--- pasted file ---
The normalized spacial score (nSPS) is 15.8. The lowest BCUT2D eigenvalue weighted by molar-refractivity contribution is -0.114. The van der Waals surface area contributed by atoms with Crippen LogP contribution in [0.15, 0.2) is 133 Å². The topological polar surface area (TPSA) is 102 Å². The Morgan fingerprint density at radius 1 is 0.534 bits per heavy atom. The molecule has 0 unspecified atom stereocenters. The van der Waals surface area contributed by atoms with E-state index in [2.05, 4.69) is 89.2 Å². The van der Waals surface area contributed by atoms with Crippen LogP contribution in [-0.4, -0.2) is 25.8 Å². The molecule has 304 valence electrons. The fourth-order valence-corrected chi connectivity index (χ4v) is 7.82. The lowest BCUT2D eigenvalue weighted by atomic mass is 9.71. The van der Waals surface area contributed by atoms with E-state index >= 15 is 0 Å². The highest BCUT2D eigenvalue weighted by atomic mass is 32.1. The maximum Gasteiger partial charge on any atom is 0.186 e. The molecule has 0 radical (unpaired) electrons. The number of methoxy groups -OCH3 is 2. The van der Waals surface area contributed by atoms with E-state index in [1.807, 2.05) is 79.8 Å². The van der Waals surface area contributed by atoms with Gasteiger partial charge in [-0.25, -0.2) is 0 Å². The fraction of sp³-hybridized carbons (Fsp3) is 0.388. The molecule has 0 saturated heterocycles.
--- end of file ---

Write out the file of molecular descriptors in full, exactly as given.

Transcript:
The normalized spacial score (nSPS) is 15.8. The lowest BCUT2D eigenvalue weighted by molar-refractivity contribution is -0.114. The van der Waals surface area contributed by atoms with Crippen LogP contribution in [0.15, 0.2) is 133 Å². The topological polar surface area (TPSA) is 102 Å². The Morgan fingerprint density at radius 1 is 0.534 bits per heavy atom. The molecule has 0 unspecified atom stereocenters. The van der Waals surface area contributed by atoms with E-state index in [2.05, 4.69) is 89.2 Å². The van der Waals surface area contributed by atoms with Crippen LogP contribution in [-0.4, -0.2) is 25.8 Å². The molecule has 304 valence electrons. The fourth-order valence-corrected chi connectivity index (χ4v) is 7.82. The lowest BCUT2D eigenvalue weighted by atomic mass is 9.71. The van der Waals surface area contributed by atoms with E-state index >= 15 is 0 Å². The highest BCUT2D eigenvalue weighted by atomic mass is 32.1. The maximum Gasteiger partial charge on any atom is 0.186 e. The molecule has 0 radical (unpaired) electrons. The number of methoxy groups -OCH3 is 2. The van der Waals surface area contributed by atoms with E-state index in [1.807, 2.05) is 79.8 Å². The van der Waals surface area contributed by atoms with Gasteiger partial charge in [-0.25, -0.2) is 0 Å². The fraction of sp³-hybridized carbons (Fsp3) is 0.388. The molecule has 0 saturated heterocycles.